Blessings,

    Sarah,
    Australia.

  3. Magdalena,

    I have one lone ‘flat disc’ straw bonnet (amish made, imported from the US) with very shallow crown, barely higher than the ribbon band that encircles it. See the ‘straws’ section of Bayley’s http://www.prayercoverings.com site to take a look. While this is beautiful, the more conventional straw bonnet would be far more practical. In aus, due to our incessant heat and sun, a straw bonnet would be far more appropriate than the traditional black ‘Amish style’ bonnet. In Aus, if folk didn’t wish to wear straw bonnets, the light calico bonnet would do well, but headcovering of this nature is next to unheard of. Sadly, (and I am not looking for excuses here) I fear it would completely fracture any witness I already have to my family, who have sadly made a definitive decision to turn from Christ and serious Biblical, Christ-centred Christianity back in the ’70’s, as did so many of the boomer, war baby, and Builder generations. My buncovers and lace kerchiefs etc perform the same role, in our context, as the bonnet does in the Northern Americas.

    If I ever wind up teaching theology I would likely consider this seriously, at least for ‘in class’ time; to get the kids to think…what does the Bonnet and plain modest, gender distinctive attire say to contemporary, postmodern Western Christianity and wider society today? use it as a lead-in to prompt them to think about the youth/pop/sensualized culture that so many are entrapped within – to show that self worth in Christ and on behalf of one another can (and I believe, should) be so very different to what is practiced by the vast majority of believers and taught from the pulpits of almost all denominations . As i’d be likely teaching in a Catholic setting, I could introduce them to the works of Fr. Vincent McNabb, Chesterton, Baloc, (excuse spelling) Dorothy Day etc, not to mention the almost endless commentary gifted to us by the Early Church Fathers and Mothers. Nonetheless, God’s will be done.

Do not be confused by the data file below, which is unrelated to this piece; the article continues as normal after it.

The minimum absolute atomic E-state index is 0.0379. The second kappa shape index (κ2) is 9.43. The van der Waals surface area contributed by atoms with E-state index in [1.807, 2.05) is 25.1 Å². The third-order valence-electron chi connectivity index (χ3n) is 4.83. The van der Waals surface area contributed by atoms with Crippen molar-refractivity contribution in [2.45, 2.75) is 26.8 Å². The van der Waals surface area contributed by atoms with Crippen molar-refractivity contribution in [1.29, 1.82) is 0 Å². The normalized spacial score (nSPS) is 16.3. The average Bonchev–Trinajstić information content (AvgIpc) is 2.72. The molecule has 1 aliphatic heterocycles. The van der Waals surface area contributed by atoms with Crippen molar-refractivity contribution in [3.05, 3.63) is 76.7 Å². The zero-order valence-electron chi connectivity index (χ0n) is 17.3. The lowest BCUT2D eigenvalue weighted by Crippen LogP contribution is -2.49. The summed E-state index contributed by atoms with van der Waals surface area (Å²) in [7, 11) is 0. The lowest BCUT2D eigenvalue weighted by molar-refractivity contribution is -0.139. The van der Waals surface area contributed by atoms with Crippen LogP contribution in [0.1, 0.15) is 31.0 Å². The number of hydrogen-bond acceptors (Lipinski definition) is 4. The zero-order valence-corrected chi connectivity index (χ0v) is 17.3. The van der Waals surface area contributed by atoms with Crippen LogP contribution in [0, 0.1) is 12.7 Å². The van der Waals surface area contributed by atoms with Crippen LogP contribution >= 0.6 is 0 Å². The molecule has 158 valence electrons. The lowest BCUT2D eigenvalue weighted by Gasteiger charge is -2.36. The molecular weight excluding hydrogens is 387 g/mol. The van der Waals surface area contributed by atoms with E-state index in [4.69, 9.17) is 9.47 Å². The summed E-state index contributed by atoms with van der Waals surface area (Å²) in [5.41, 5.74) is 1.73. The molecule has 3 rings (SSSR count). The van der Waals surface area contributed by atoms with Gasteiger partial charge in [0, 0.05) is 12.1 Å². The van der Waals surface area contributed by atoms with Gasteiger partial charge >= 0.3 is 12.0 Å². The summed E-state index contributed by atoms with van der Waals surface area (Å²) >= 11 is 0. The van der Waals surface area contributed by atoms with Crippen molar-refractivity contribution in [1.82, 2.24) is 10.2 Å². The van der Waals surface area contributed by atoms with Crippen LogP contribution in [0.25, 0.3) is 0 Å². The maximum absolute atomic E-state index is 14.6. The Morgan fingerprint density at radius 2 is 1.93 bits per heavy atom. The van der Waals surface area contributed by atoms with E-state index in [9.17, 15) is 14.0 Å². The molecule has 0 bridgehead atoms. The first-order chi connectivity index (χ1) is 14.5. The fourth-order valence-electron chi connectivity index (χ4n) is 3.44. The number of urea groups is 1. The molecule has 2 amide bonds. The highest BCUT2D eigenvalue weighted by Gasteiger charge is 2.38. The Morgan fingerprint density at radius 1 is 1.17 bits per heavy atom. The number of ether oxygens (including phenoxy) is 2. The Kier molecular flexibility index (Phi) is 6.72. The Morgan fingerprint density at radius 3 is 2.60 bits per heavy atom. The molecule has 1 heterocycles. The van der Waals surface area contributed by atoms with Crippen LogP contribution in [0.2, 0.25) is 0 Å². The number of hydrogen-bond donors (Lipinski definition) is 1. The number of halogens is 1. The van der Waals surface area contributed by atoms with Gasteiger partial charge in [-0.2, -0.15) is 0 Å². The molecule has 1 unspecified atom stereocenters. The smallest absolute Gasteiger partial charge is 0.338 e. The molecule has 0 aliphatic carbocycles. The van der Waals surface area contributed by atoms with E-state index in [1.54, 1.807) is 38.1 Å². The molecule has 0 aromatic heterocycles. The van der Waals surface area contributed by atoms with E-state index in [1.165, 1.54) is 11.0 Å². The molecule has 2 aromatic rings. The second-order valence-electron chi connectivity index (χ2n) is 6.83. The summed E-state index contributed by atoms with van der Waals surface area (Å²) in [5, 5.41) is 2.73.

Blessings,

    Sarah,
    Australia.

  4. I like seeing you girls have found the bonnet a help in your spritual life and that god has lead you towards it. To me it does not have any appeal and I never feel god has wanted me to wear one. I liked wearing my crochet caps but they were too strange to the people around me so I have more or less switched to scarves. I think that they give the right associations to people, they see them as a religious symbol without being too separate. I still get looked at but people don’t look away in avoidance anymore. I don’t really mind that they look away, that is up to them but I also want to be able to actually make a witness to people without them being scared or too confused. The scarf gives me that, and the same spiritual function as a cap. I feel that at the moment I have landed in the way I dress and that I shall stop here now for a while. I still feel that I can do more but that I also need a moment to fully stop and feel what I am given when I dress like this.

    My transition to modesty and a more plain dress has been very slow and still I can feel I have moved too fast. It seems that my mind often moves slower than the rest of me and in some cases I guess that is both good and OK but in this I need to wait for my mind sometimes.

  5. I found you post about bonnets interesting, I recently purchased an old postcard of a Flemish milk-maid wearing a bonnet, it is rather nice and I though you might be interested to see it.

    A Flemish milk-maid

      • The construction is rather strange, it look as if it is made in two parts, the inner, linen part and the outer part of the bonnet held in place with a wide ribbon. I don’t know whether the ribbon serves any purpose as it looks much too wide to be used to tie the bonnet in place. Perhaps it is “ornamental” and there is a tie inside.

        I posted another card of German milk-maids, they look rather glum and their bonnet is much smaller, almost “kapp” in style, http://www.flickr.com/photos/47496164@N03/4904524428/

        There is another of a “Jersey milk-maid” again a different style and I suspect it was designed mainly for the “tourist” trade but it does have a pleasing look to it,

        Jersey Milk Maid